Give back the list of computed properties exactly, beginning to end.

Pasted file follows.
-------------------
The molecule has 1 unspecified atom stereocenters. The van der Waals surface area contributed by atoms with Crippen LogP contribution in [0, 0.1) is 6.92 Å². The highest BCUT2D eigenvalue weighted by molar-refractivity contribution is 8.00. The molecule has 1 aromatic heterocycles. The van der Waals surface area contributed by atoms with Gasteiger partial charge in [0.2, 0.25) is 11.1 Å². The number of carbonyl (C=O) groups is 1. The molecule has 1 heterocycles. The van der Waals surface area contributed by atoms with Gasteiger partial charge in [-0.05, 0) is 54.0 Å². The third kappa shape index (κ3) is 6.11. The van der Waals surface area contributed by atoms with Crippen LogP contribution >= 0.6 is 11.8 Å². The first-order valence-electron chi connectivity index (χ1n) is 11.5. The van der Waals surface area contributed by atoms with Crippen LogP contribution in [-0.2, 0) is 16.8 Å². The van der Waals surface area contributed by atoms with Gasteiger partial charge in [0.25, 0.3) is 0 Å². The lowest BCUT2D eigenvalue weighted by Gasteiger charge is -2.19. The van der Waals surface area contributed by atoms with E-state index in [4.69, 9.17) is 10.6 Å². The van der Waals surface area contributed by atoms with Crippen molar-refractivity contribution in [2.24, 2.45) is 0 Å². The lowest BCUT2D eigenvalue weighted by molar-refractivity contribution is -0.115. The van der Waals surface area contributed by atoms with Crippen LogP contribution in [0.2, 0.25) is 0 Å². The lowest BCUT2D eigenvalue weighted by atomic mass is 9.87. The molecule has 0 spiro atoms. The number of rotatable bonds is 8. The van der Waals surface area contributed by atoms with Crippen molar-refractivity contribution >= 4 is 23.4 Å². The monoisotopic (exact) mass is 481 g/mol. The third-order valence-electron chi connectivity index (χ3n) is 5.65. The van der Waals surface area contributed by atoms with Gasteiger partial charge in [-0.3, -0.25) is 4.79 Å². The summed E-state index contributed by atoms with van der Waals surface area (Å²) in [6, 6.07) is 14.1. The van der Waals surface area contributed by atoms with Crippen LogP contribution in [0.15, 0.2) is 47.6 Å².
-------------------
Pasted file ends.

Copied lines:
The molecule has 1 unspecified atom stereocenters. The van der Waals surface area contributed by atoms with Crippen LogP contribution in [0, 0.1) is 6.92 Å². The highest BCUT2D eigenvalue weighted by molar-refractivity contribution is 8.00. The molecule has 1 aromatic heterocycles. The van der Waals surface area contributed by atoms with Gasteiger partial charge in [0.2, 0.25) is 11.1 Å². The number of carbonyl (C=O) groups is 1. The molecule has 1 heterocycles. The van der Waals surface area contributed by atoms with Gasteiger partial charge in [-0.05, 0) is 54.0 Å². The third kappa shape index (κ3) is 6.11. The van der Waals surface area contributed by atoms with Crippen LogP contribution >= 0.6 is 11.8 Å². The first-order valence-electron chi connectivity index (χ1n) is 11.5. The van der Waals surface area contributed by atoms with Crippen LogP contribution in [-0.2, 0) is 16.8 Å². The van der Waals surface area contributed by atoms with Gasteiger partial charge in [0.25, 0.3) is 0 Å². The lowest BCUT2D eigenvalue weighted by Gasteiger charge is -2.19. The van der Waals surface area contributed by atoms with E-state index in [4.69, 9.17) is 10.6 Å². The van der Waals surface area contributed by atoms with Crippen molar-refractivity contribution in [2.24, 2.45) is 0 Å². The lowest BCUT2D eigenvalue weighted by molar-refractivity contribution is -0.115. The van der Waals surface area contributed by atoms with Crippen LogP contribution in [0.2, 0.25) is 0 Å². The lowest BCUT2D eigenvalue weighted by atomic mass is 9.87. The molecule has 0 spiro atoms. The number of rotatable bonds is 8. The van der Waals surface area contributed by atoms with Crippen molar-refractivity contribution >= 4 is 23.4 Å². The monoisotopic (exact) mass is 481 g/mol. The third-order valence-electron chi connectivity index (χ3n) is 5.65. The van der Waals surface area contributed by atoms with Gasteiger partial charge in [-0.3, -0.25) is 4.79 Å². The summed E-state index contributed by atoms with van der Waals surface area (Å²) in [6, 6.07) is 14.1. The van der Waals surface area contributed by atoms with Crippen LogP contribution in [0.15, 0.2) is 47.6 Å².